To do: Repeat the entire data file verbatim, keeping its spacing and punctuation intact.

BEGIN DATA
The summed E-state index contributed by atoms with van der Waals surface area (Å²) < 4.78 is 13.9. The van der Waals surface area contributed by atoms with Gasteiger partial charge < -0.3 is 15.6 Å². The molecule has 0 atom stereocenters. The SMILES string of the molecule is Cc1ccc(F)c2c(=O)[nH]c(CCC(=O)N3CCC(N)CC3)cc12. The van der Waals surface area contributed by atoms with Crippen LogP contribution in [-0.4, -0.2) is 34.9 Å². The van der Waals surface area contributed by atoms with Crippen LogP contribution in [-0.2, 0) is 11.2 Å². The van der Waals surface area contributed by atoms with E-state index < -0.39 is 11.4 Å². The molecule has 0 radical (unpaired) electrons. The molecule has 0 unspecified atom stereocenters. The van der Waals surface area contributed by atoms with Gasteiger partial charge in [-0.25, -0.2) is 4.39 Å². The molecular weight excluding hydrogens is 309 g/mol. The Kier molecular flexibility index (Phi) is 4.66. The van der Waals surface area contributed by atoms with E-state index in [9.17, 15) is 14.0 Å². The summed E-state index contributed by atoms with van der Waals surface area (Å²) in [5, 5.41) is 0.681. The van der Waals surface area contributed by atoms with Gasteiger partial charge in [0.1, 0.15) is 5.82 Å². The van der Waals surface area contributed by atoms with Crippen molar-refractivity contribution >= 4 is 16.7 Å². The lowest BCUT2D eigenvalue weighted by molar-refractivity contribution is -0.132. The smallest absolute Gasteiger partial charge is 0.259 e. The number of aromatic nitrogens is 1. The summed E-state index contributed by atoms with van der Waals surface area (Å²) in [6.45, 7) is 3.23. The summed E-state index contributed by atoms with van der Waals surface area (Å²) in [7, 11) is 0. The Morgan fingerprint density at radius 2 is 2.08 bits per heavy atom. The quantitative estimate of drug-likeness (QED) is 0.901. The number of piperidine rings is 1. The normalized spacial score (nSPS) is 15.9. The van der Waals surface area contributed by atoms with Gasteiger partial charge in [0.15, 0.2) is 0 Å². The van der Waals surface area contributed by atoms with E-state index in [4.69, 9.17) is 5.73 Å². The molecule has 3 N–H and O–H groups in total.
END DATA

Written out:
The summed E-state index contributed by atoms with van der Waals surface area (Å²) < 4.78 is 13.9. The van der Waals surface area contributed by atoms with Gasteiger partial charge < -0.3 is 15.6 Å². The molecule has 0 atom stereocenters. The SMILES string of the molecule is Cc1ccc(F)c2c(=O)[nH]c(CCC(=O)N3CCC(N)CC3)cc12. The van der Waals surface area contributed by atoms with Crippen LogP contribution in [-0.4, -0.2) is 34.9 Å². The van der Waals surface area contributed by atoms with Crippen LogP contribution in [-0.2, 0) is 11.2 Å². The van der Waals surface area contributed by atoms with E-state index < -0.39 is 11.4 Å². The molecule has 0 radical (unpaired) electrons. The molecule has 0 unspecified atom stereocenters. The van der Waals surface area contributed by atoms with Gasteiger partial charge in [-0.25, -0.2) is 4.39 Å². The molecular weight excluding hydrogens is 309 g/mol. The Kier molecular flexibility index (Phi) is 4.66. The van der Waals surface area contributed by atoms with E-state index in [9.17, 15) is 14.0 Å². The summed E-state index contributed by atoms with van der Waals surface area (Å²) in [5, 5.41) is 0.681. The van der Waals surface area contributed by atoms with Gasteiger partial charge in [0.1, 0.15) is 5.82 Å². The van der Waals surface area contributed by atoms with Crippen molar-refractivity contribution >= 4 is 16.7 Å². The lowest BCUT2D eigenvalue weighted by molar-refractivity contribution is -0.132. The smallest absolute Gasteiger partial charge is 0.259 e. The number of aromatic nitrogens is 1. The summed E-state index contributed by atoms with van der Waals surface area (Å²) in [6.45, 7) is 3.23. The summed E-state index contributed by atoms with van der Waals surface area (Å²) in [7, 11) is 0. The Morgan fingerprint density at radius 2 is 2.08 bits per heavy atom. The quantitative estimate of drug-likeness (QED) is 0.901. The number of piperidine rings is 1. The normalized spacial score (nSPS) is 15.9. The van der Waals surface area contributed by atoms with Gasteiger partial charge in [0.15, 0.2) is 0 Å². The van der Waals surface area contributed by atoms with E-state index in [4.69, 9.17) is 5.73 Å². The molecule has 3 N–H and O–H groups in total.